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December 26, 2014     Heritage Florida Jewish News
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December 26, 2014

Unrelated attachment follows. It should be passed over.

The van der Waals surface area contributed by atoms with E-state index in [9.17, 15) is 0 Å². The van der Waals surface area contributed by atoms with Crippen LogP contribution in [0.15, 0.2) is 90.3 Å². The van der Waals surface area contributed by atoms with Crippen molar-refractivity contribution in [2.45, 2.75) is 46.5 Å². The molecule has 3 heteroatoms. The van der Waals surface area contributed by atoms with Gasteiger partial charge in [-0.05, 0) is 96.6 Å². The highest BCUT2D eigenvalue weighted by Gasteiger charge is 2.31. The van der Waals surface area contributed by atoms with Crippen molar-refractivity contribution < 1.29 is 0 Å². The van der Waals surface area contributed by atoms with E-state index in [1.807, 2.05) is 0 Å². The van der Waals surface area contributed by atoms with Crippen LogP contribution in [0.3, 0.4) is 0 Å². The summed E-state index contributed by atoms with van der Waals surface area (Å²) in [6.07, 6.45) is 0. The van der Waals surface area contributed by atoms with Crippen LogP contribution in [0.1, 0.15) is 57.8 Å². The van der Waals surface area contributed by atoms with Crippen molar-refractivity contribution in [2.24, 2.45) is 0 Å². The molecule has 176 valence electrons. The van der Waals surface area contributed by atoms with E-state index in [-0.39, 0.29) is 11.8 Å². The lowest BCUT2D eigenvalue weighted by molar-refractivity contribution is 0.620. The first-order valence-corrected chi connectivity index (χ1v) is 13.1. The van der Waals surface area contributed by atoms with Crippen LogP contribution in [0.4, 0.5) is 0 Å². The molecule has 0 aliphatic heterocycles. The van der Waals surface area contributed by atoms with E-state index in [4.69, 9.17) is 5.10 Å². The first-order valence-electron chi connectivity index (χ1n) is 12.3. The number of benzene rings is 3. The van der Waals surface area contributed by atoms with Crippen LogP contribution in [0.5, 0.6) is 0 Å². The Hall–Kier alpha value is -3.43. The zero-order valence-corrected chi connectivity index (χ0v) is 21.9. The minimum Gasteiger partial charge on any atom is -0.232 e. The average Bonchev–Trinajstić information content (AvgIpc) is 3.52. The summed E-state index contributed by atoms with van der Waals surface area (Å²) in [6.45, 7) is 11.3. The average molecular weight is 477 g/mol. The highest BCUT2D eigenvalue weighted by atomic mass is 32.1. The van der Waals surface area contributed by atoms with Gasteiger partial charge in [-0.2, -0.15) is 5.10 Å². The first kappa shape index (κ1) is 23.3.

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PAGE 10A HERITAGE FLORIDA JEWISH NEWS, DECEMBER 26, 2014 By Martin Greenfield Buchenwald, I would return AishllatorahResources and kill the mayor's wife. The first time Martin The following is excerpted Greenfield took up needle and from Meusure of a Man: thread was at Auschwitz, to From Auschwitz Survivor to mendtheshirtoftheSSguard Presidents' Tailor" (Regnery) who had just beaten him. by Martin Greenfield with Today he is recognized as Wynton Hall. Greenfield, "America's greatest living an 84-year-old Holocaust tailor," a man who dresses survivor, owns and operates presidents and movie stars. Martin Greenfield Clothiers Deported from Czechoslo- inBrooklyr NY. The Heritage vakia at age 15 to Auschwitz, is running this excerpt in two Greenfield came face to face parts because of its length, with Dr. Mengele and was I made avow: If I survived separated from his family. He was liberated from Buch- enwald, the only one of his family to survive. Greenfield arrived inAmer- icain 1947--age 19, alone and penniless. He began sweeping floors at a New York clothing factory and became avirtuoso tailor, head of America's pre- mier custom suit company. Along the way, he passed for- eign policy advice to President Eisenhower by tucking notes into suit pockets. The following excerpt from his new autobiography, "Mea- sure ofaMan: FromAuschwitz Survivor to Presidents' Tailor" (Regnery), explains how the concentration camps nearly stripped him of his humanity at age 16 and the day he got it back. The mayor's wife While at Buchenwald, the SS assigned me to work in the munitions factory. But early one morning after roll call, a soldier placed me on a 12-prisoner team to perform repairs outside the camp in nearby Weimar. Working in the city was a welcome distraction from camp life. Sometimes you got lucky and spotted a potato in a field or smuggled a trinket to trade for food. Either way, it was a chance to see the sky, escape the stench of rotting corpses, and confirm that there was still a world beyond the barbed wire. We loaded our gear and marched the few miles to Weimar. The soldiers stopped us in front of a bombed-out mansion, home to the mayor of Weimar. A big black Mer- cedes sat out front. The sol- diers commanded us to sift the rubble, clear the debris, and I whipped my head around wife watched the beating. begin repairs onthe mansion, toward the door. A gorgeous, Given her cruelty, why would I walked alone to the back smartlydressedblondwoman she want to miss it? On the of the estate to assess the holding a baby stood silhou- hike back to Buchenwald, I damage. Dustypiles of broken etted in the doorframe. Itwas replayed the scene over and bricks lay scattered across the the mayor of Weimar's wife. over in my mind. yard. Seeing the cellar door "I found your rabbits!" I How could a woman car- ajar, Islowlyopenedit.Ashaft stammered with a cheerful rying her own child find a ofsunlightfilledthedankcel- nervousness. "They're alive walking skeleton saving her lar. On one side of the space and safe!" pets and have him beaten for sat awooden cage wrapped in "Why in the hell are you nibbling on rotten animal chicken wire. I walked closer stealing my rabbits' food?" food? I thought. and noticed two quivering barked the woman. "Ani-I made a vow to myself: rabbits inside the cage. mals!" If I survived Buchenwald, "They're still alive!" I said I stood silent and stared at I would return and kill the to myself with surprise, the floor, mayor's wife. Inside the cage were the "I'm reporting this imme- In that moment, mynumb- remains of the rabbits' din- diately!" she said, stomping ness to death melted. In its ner. I unlatched the cage and away. My heart pounded in place rose an alien blood pulled out a wilted leaf and my emaciated chest. A few lust, a hunger for vengeance carrot nub. The lettuce was minutes later, an SS soldier unlike any I had ever known. browning and slimy, the car- ordered me to come out of The surge of adrenaline and rotstillmoistfromtherabbits' the cellar. I knew what was rush of rage felt good inside gnawing. Excited, I wolfed coming, and the knowingmy withered frame. down the lettuce and tried to made it all the worse. Then and there I made a crack the chunk of carrot in "Down on the ground, you vow to myself: If I survived half with my teeth, dog! Fast!" yelled the Ger- Buchenwald, I would return My luck was short-lived, man. He gripped his baton and kill the mayor's wife. "What are you doing?!" a and bludgeoned my back. I do Part H in next week's voice yelled, notknowwhetherthemayor's Heritage. Israeli actor presents movie screening at Central Florida Hillel Central Florida Hillel recently hosted an event for Israelis in Orlando, a group that strives to bring Orlando's Israeli population closer together. Through its as- sociation with the Foundation of Jewish Culture, Central Florida Hillel was able to invite Israeli actor and director Yiftach Klein, who provided a free Hebrew screening of "The Policeman" followed by a question and answer session. The Gaeser family: (l-r) Marci, Haley, Ruth Miller (Marci's morn), and her daughter (Marci's granddaughter) Jennifer. Pam Ruben Tyler, Jessica Klein By Pamela Ruben While most Jews joined in the celebration of the eight days of Chanukah (which fell between Dec. 16 and Dec. 24 in 2014), the Jewish Pavilion staffandvolunteers celebrated more than most. Throughout the month of December the Pavilion's four program direc- tors and countless volunteers brought Chanukah festivities and lit the (electric) menorah in more than 50 assisted liv- ing and nursing homes in Greater Orlando, bringing Chanukah cheer to hundreds of residents. Each celebration offered a little something special for the residents. Program director Judy Procell procured musical en- tertainment to help light up the first night of Chanukah at the Mayflower in Winter Park. Musical duo Dana Kaplan and Diane Hawkins said, "We are here to bring extra cheer to the holiday, and help bring back the old days and musi- cal memories." Mayflower resident Helen Tetenbaurn appreciated the effort, noting, "(the Pavilion) events are so compelling that they have a Mayflower resident Helen Hrabovsky. lot of appeal to residents of other religious backgrounds." She added, "There's a 'kvel- ling' at having other people enjoy our heritage... It helps us get to know and to respect and appreciate each other's differences." Resident Lawrie Hall, editor of the Mayflower Newsletter, stated "The Pavilion programs are a wonderful touchstone for a meaningful tradition for many of our residents, and Pam Ruben Tetenbaum and volunteer Ellen brought the joy of Chanukah to the Mayflower." Procell shared that each of the parties come together "with alot of help." She offered special thanks for the success- ful landing of the Mayflower (Chanukah party) to 10-year volunteer Ellen Hrabovsky and regular volunteers Lisa Rozgony and her grandchil- dren, along with sponsors Nancy Bland and the Gaeser family.